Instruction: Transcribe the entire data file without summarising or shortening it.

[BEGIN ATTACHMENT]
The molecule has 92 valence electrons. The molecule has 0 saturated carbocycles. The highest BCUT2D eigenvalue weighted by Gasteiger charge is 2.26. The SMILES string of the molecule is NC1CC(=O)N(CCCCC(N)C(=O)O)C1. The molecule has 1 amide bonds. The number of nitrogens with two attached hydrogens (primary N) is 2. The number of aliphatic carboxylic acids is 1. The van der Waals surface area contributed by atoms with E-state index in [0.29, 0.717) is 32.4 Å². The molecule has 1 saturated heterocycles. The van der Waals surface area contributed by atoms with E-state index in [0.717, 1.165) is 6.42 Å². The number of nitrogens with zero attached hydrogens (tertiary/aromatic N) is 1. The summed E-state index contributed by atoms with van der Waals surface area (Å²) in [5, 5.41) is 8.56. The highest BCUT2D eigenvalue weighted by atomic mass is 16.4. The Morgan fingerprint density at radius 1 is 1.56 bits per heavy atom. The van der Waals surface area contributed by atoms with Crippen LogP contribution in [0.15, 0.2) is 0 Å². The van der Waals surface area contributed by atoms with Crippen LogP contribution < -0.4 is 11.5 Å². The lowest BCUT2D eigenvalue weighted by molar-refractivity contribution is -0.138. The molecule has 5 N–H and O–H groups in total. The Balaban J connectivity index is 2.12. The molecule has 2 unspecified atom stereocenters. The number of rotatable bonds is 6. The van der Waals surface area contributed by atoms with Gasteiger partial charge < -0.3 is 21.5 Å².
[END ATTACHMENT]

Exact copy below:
The molecule has 92 valence electrons. The molecule has 0 saturated carbocycles. The highest BCUT2D eigenvalue weighted by Gasteiger charge is 2.26. The SMILES string of the molecule is NC1CC(=O)N(CCCCC(N)C(=O)O)C1. The molecule has 1 amide bonds. The number of nitrogens with two attached hydrogens (primary N) is 2. The number of aliphatic carboxylic acids is 1. The van der Waals surface area contributed by atoms with E-state index in [0.29, 0.717) is 32.4 Å². The molecule has 1 saturated heterocycles. The van der Waals surface area contributed by atoms with E-state index in [0.717, 1.165) is 6.42 Å². The number of nitrogens with zero attached hydrogens (tertiary/aromatic N) is 1. The summed E-state index contributed by atoms with van der Waals surface area (Å²) in [5, 5.41) is 8.56. The highest BCUT2D eigenvalue weighted by atomic mass is 16.4. The Morgan fingerprint density at radius 1 is 1.56 bits per heavy atom. The van der Waals surface area contributed by atoms with Crippen LogP contribution in [0.15, 0.2) is 0 Å². The van der Waals surface area contributed by atoms with Crippen LogP contribution < -0.4 is 11.5 Å². The lowest BCUT2D eigenvalue weighted by molar-refractivity contribution is -0.138. The molecule has 5 N–H and O–H groups in total. The Balaban J connectivity index is 2.12. The molecule has 2 unspecified atom stereocenters. The number of rotatable bonds is 6. The van der Waals surface area contributed by atoms with Gasteiger partial charge < -0.3 is 21.5 Å².